Does a shift operation distribute over XOR

In this question, we abuse the mathematical notation to express bitwise operations in the following way:

• $\ll$ is a binary left shift
• $\oplus$ is a bitwise XOR
• $0b1, 0b110, 0b10 \ldots$ are used to denote raw bits
• $repr$ is a function associating to a number a given bit representation
• $\mathbb{B}$ is the set of natural numbers to which $repr$ associates a two's complement bit representation
• $\mathbb{G}$ is the set of natural numbers to which $repr$ associates a Gray code bit representation

I was trying to prove that the binary representation of a power of $2$ in binary reflected Gray code was always two ones followed by zero or more zeroes, except for $2^0$. The demonstration is roughly as follows:

We know that the two's representation of powers of $2$ can be expressed as follows:

$$\forall n \in \mathbb{N} : repr(2_\mathbb{B}^n) = 0b1 \ll n$$

And the function $to\_gray$ can be expressed as follows:

$$\forall n \in \mathbb{B} : to\_gray(n) = n \oplus (n \gg 1)$$

Therefore, we have the following equivalence (ignoring the special case when $n = 0$):

\begin{align*} \forall n \in \mathbb{N} : repr(to\_gray(2_\mathbb{B}^n)) &= (0b1 \ll n) \oplus ((0b1 \ll n) \gg 1)\\ &= (0b1 \ll n) \oplus (0b1 \ll (n - 1))\\ &= (0b10 \ll (n - 1)) \oplus (0b1 \ll (n - 1))\\ &= 0b11 \ll (n - 1) \end{align*}

However, the last line of the demonstration assumes that $\ll$ distributes over $\oplus$. Is this assumption true or does it only work for my specific use case?

Yes, bit shifts distribute over all bitwise logical operations $\odot$ for which $0 \odot 0 = 0$,* in the sense that: $$(a \odot b) \ll n = (a \ll n) \odot (b \ll n)$$ and: $$(a \odot b) \gg n = (a \gg n) \odot (b \gg n).$$ In particular, these identities hold true for bitwise AND, OR and XOR.

To show this, let $x_k$ denote the $k$-th bit of the number $x$.* Then, for each bit $k$, we have (by definition) the following identities:

\begin{aligned} (x \ll n)_k &= x_{k-n} \\ (x \gg n)_k &= x_{k+n} \\ (x \odot y)_k &= x_{k} \odot y_k \\ \end{aligned}

and thus:

\begin{aligned} ((a \odot b) \ll n)_k &= (a \odot b)_{k-n} \\ &= a_{k-n} \odot b_{k-n} \\ &= (a \ll n)_k \odot (b \ll n)_k \\ &= ((a \ll n) \odot (b \ll n))_k \\ \end{aligned}

(and correspondingly for right shifts). Since this identity holds for all bits $k$, it also holds for the entire bitstrings.

The key observation here is that bit shifts just renumber the bits of the bitstring (and possibly discard and/or introduce some new bits at the ends), while bitwise logical operations like XOR, by definition, operate identically and independently on each bit position. Thus, the two types of operations are effectively orthogonal in their effects.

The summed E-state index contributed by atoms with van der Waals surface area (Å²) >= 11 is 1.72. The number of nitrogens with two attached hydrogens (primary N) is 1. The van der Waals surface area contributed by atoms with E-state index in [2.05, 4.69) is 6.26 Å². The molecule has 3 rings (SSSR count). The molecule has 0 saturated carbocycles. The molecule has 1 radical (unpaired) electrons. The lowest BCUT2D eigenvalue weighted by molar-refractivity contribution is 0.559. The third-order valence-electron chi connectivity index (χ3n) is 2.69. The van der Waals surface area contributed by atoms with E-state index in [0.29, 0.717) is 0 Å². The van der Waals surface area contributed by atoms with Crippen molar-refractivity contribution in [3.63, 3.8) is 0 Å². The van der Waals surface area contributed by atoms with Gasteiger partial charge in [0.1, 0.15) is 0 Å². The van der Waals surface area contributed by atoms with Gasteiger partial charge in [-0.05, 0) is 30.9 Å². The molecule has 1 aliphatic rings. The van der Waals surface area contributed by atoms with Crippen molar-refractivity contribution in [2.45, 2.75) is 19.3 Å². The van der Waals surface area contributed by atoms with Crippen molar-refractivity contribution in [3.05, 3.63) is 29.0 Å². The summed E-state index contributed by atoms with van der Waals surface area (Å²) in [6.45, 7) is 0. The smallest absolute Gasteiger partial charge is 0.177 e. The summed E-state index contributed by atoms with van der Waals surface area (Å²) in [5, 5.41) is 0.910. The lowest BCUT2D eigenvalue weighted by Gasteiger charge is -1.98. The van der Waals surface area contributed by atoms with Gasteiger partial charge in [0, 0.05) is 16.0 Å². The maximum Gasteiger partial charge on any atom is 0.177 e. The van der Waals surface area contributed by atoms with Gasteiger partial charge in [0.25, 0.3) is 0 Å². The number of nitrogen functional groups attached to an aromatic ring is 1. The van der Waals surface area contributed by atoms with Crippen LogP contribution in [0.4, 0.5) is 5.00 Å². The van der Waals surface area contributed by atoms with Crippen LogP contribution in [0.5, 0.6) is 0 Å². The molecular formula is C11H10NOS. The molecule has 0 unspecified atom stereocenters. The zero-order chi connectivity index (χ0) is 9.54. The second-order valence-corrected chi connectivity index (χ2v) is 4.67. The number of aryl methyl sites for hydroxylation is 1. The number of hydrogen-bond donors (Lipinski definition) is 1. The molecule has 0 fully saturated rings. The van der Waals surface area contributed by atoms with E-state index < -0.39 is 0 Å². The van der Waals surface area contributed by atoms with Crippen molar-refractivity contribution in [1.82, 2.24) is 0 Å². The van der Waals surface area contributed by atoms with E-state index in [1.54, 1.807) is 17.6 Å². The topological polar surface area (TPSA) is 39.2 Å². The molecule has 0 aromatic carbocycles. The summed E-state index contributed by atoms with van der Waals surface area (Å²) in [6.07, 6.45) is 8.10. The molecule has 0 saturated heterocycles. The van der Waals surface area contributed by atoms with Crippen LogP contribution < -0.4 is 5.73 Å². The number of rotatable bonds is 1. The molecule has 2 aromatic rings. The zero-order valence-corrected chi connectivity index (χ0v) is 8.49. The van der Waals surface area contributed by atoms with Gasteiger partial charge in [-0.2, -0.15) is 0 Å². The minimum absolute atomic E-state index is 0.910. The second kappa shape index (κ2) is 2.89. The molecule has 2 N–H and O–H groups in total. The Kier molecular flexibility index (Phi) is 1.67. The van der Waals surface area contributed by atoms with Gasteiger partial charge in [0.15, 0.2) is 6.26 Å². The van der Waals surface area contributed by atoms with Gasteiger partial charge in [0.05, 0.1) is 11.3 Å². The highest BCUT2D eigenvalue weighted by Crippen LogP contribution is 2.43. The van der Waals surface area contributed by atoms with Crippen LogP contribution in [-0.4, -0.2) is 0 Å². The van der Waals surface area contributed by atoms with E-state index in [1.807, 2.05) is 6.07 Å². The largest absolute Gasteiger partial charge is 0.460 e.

*) By convention, for out-of-range bit indexes, we define $x_k = 0$ when $k < 0$, and either $x_k = 0$ (for logical shifts) or $x_k = x_{k_{\max}}$ (for arithmetic shifts) when $k > k_{\max}$, where $k_{\max}$ is the highest valid bit index of the bitstring $x$. This corresponds to the convention that the lowest bits of a left-shifted number are set to $0$, and the highest bits of a right-shifted number are either set to $0$ or set to equal the highest bit of the original number, depending on the type of right shift used.

As a consequence, for operations where $0 \odot 0 \ne 0$, such as NAND and NOR, the identity $(x \odot y)_k = x_{k} \odot y_k$ may not hold when $k$ is out of range. Thus, for such operations, the distributive properties given above may not hold for the lowest $n$ bits (for $\ll n$) and the highest $n$ bits (for $\gg n$, where $\gg$ is a logical shift). However, arithmetic right shifts with sign extension (as well as right shifts on arbitrary-length numbers with implicit sign extension) do fully distribute over all bitwise logical operations.

• (0 NOR 0)<<1=10. (0<<1 NOR 0<<1)=(00 NOR 00)=11. I think you need the requirement that operation maps two instances of the introduced bit to the introduced bit. (Ie. if you are introducing a 0 bit you need the operation to map two 0 bits to 0) – Taemyr Jun 5 '16 at 10:00
• I like your explanation. It's really clear, thanks :) – Morwenn Jun 5 '16 at 18:21

The following doesn't answer the question, since shifts aren't permutations, as pointed out by user2357112 in the comments.

Any permutation operator is right-distributive over any bitwise operator. It clearly makes no difference whether you combine the bits and then permute their order, or permute the bits and then combine them.